Many of you have written to me wondering about kombucha. Today I am going to share my thoughts with you. You ask, I answer!
If you have never heard about kombucha, I will be sharing some tips and insights on this fermented beverage that is becoming increasingly popular. Fermented foods are a big part of the Beauty Detox lifestyle, but not all fermented foods are created equal…so I will cover where this fermented beverage fits in.
If you have never experienced kombucha, it’s smell and taste may take you off guard. Some say it smells like beer and tastes like carbonated apple cider vinegar… and let’s not forget all those “slimies” floating around in it! My friend described it as “vinegar water with boogers”. Doesn’t sound so appetizing does it?! Don’t be alarmed…you may notice some strands of the good bacteria are in your beverage when you are drinking it. And some varieties are more filtered than others. The fizzy carbonation of kombucha appeals to some, especially those getting over a sugar addiction.
What is Kombucha?
Kombucha has been consumed for thousands of years. It is a fermented probiotic drink that you can make yourself with a kit or purchase in a local health food store.
Long, long-term Beauty Detox readers may remember some stories and photos of my old kombucha kit from my little New York City apartment. It didn’t really work out for me, because the SCOBY (symbiotic culture of bacteria and yeast, which we’ll talk about more in a moment) that grows the kombucha just grew so fast that I couldn’t keep up with drinking enough, or giving enough away to friends and yoga students, and it got to be almost like true vinegar water in a short amount of time! In truth, it was kind of nasty to peer into the container and see the slimy SCOBYs growing and swimming around…I couldn’t take it anymore! 😮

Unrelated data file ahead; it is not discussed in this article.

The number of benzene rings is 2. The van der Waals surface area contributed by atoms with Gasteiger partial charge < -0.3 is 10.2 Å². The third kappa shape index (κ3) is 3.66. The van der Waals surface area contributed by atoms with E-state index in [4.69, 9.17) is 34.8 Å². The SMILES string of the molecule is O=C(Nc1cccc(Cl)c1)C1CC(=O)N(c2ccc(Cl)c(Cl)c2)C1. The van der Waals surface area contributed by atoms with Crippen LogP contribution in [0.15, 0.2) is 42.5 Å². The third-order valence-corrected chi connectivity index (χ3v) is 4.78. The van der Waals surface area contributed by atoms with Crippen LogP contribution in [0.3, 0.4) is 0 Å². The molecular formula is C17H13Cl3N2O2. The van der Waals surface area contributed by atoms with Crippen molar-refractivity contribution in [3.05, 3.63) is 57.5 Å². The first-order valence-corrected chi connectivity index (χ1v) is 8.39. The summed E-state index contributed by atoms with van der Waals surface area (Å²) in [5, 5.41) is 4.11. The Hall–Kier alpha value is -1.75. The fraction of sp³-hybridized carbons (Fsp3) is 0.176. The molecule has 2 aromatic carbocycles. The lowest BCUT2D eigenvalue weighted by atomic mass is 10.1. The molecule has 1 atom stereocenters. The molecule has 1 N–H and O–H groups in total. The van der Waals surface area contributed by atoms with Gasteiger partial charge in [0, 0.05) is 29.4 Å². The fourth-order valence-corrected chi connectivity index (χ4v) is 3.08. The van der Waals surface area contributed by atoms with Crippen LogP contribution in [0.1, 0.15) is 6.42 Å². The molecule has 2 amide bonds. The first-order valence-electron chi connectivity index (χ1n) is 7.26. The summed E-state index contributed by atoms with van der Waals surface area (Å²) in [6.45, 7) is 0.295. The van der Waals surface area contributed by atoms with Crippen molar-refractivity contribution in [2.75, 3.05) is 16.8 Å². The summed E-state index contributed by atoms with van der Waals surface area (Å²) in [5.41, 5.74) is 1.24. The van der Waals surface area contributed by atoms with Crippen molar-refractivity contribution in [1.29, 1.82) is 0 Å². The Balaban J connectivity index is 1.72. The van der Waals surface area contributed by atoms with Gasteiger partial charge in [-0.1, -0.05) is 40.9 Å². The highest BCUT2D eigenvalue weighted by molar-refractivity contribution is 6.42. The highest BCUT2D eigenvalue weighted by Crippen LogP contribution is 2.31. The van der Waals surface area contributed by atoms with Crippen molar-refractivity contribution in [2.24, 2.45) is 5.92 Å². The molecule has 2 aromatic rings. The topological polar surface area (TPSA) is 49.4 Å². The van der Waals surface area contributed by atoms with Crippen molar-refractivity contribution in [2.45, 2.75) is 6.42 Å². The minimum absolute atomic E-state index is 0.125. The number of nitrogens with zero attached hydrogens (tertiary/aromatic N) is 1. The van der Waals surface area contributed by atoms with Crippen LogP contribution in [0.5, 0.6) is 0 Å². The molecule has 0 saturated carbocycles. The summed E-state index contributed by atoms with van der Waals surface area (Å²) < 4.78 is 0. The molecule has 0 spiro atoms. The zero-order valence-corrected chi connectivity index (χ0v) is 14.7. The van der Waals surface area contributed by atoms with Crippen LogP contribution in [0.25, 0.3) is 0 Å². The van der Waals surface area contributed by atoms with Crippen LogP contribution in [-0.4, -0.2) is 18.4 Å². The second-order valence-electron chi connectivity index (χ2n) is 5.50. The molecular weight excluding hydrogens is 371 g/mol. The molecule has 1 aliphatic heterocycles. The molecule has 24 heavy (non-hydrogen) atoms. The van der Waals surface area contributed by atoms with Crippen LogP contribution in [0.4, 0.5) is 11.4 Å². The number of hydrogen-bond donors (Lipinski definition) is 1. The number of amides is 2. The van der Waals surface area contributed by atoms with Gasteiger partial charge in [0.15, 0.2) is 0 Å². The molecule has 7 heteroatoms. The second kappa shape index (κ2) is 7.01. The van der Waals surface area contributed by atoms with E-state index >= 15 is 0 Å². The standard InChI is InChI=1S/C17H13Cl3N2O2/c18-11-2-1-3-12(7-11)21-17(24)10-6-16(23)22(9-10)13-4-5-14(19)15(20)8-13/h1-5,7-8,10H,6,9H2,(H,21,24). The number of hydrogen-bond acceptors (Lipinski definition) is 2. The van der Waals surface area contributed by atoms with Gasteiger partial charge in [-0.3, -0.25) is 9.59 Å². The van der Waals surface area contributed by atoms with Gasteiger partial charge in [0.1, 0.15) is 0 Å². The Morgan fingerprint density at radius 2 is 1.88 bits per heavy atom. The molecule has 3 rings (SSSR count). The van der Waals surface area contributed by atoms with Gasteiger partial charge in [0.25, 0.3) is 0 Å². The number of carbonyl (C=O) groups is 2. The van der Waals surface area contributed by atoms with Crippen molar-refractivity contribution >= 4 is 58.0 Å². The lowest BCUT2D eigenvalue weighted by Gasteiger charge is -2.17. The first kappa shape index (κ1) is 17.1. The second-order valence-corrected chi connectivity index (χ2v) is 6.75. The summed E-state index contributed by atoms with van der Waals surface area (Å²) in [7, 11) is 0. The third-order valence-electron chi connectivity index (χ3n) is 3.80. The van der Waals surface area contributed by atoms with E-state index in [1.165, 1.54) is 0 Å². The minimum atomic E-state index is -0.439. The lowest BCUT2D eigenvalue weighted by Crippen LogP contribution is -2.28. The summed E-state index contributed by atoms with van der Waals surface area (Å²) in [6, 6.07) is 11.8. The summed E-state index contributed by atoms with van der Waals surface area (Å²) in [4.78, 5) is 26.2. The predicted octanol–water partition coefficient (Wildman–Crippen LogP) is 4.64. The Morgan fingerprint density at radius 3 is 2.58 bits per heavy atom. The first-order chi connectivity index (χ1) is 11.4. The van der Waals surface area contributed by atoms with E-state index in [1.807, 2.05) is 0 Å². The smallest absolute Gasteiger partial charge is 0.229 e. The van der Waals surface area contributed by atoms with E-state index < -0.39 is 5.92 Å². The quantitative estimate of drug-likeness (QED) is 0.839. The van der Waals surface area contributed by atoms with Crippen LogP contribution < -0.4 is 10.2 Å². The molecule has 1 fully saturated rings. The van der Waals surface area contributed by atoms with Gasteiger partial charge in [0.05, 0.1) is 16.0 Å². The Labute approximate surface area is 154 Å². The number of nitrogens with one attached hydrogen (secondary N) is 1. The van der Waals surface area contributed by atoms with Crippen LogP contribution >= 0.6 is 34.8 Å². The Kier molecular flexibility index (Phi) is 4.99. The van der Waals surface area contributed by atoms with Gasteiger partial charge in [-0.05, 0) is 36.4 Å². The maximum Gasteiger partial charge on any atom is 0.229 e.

With it’s increase in popularity in recent years in the mainstream public, more brands have emerged selling this product. So you don’t have to worry about making it yourself, thankfully.
But there are some important guidelines to consider before choosing one. First of all, be sure you look at the label when you are purchasing kombucha.
One key thing to look for is to make sure the brand is organic! As always that is very important. It’s often made from a mix of tea and sugar, which are ingredients that can have a lot of pesticide contamination. Secondly, you want to make sure that you are purchasing a flavor/variety that is lower in sugar. Most bottles hold two servings, so you just want to be mindful of how much you are consuming and to be sure it is the lower sugar option.
I’ve seen brands that contain upwards of 24 grams of sugar per bottle, which is simply too much for something that doesn’t contain any “nutritive” sugars, ie whole, antioxidant-containing fruits.
How is it made?